Friday, October 9, 2009

All You Need is Credibility (Whatever This Means...)

There is a new 'magic word' in the world of politics: credibility. It was, of course, always important that voters believe in the word of politicians. When the German Liberals accepted a coalition under the chancellor Konrad Adenauer (CDU) in 1961 although they promised in their campaign to prevent Adenauer, for example, this corrupted the mutual trust of voters for the Liberals for years. But when you listen to statements of politicians and experts, it seems that credibility has never been more important to win elections than within the last years. Is the reason why the Social Democrats are losing one election after the other the lack of credibility as everyone claims? Is the reason that the CSU lost its dominance in the Bavarian party system due to lack of credibility? Is credibility the reason that the FDP is as strong as never before in history? -- Credibility won in eleven years of opposition?

Everybody -- even politicians themselves -- talks about credibility; everybody is repeating the same old phrases, me as well. But in doing so we forget to ask what credibility really means. One detail of this year's election result seems to be traitorous.

The basic message of the FDP-campaign was that they will not sign a coalition's agreement that does not stipulate expansive tax reductions, especially for the middle class. The other parties tried to reveal this as a lie in pointing out that due to the serious national budgetary situation tax reductions will be impossible for many years. And what is the opinion of people? The majority believes that within the next legislative period a tax increase will be unavoidable. However, this did not prevent them from voting for the Liberals. It is surprising that even most of the liberal voters do not expect that people's net income will increase in the future.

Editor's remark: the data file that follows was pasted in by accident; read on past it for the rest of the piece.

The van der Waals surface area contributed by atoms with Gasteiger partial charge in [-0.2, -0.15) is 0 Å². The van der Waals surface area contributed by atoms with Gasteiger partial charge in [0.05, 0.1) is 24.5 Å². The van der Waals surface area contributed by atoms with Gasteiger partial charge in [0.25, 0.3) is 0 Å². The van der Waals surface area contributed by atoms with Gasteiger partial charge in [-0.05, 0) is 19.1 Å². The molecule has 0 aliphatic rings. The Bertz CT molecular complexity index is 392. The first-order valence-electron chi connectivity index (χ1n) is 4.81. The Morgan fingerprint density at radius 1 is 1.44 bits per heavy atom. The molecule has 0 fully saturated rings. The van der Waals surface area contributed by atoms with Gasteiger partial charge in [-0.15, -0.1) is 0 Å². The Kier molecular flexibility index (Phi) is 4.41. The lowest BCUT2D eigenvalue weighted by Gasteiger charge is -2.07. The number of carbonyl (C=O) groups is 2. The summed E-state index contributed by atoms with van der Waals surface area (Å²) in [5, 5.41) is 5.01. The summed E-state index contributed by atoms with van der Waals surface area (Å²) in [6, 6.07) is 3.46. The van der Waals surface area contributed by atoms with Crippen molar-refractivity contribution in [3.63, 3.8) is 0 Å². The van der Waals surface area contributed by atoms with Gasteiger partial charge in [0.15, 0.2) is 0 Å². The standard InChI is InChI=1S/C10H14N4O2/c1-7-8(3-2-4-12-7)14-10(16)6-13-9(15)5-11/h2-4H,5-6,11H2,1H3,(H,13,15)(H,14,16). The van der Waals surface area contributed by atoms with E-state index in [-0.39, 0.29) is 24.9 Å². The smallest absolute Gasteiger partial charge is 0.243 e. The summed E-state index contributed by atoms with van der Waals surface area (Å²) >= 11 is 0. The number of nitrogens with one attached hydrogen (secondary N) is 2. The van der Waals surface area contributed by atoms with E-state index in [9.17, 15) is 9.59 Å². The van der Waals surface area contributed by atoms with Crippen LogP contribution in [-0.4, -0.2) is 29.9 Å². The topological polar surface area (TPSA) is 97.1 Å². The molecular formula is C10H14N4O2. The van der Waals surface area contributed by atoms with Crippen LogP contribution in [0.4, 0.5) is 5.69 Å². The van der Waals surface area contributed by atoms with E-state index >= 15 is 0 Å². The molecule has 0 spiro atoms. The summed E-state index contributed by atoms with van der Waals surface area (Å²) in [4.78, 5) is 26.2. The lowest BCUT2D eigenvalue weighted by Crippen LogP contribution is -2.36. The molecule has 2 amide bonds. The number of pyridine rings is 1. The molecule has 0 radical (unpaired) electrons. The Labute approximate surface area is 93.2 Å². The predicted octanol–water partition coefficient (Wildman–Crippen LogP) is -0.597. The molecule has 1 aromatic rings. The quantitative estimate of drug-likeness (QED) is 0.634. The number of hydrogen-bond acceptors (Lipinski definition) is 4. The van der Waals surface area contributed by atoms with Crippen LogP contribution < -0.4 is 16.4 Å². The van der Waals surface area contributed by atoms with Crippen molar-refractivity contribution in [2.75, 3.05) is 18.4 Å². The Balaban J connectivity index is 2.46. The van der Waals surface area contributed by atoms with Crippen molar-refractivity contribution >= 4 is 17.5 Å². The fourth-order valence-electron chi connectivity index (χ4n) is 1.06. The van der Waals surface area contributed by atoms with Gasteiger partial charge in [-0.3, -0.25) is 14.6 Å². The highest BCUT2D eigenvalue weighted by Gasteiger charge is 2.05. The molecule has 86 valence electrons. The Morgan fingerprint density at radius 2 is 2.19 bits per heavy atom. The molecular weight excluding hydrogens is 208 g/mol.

Scarcely anybody believes in the FDP's campaign pledge -- but this did not keep them from empowering the Liberals. In other words: In former times credibility meant foremost that politicians implement their promises after an election. Now it seems that this is not a precondition for credibility anymore as people reduced their expectations of politicians. To be precise voters do no longer believe in anything they say anymore.

German politicians and parties are confronted with people's "basic mistrust". Many polls support this evidence. In this context the call for credibility -- especially from the media and experts -- seems to be not more than the permanent evocation of a wish whose fulfilment nobody is really expecting. Thus, apparent analyses become the character of self-fulfilling prophecies. The disappointment about supposed lies of politicians is only faked. We had always known better.

Nowadays credibility is literally a synonym for the strained relationship between politicians and people (media and experts included). We, journalists and political scientists, should be more careful with our diction. Politicians should give us less opportunity to encourage our ego. Until then everything will stay the same: Credibility remains the ne plus ultra and no election can be won.

-- Michael Weigl

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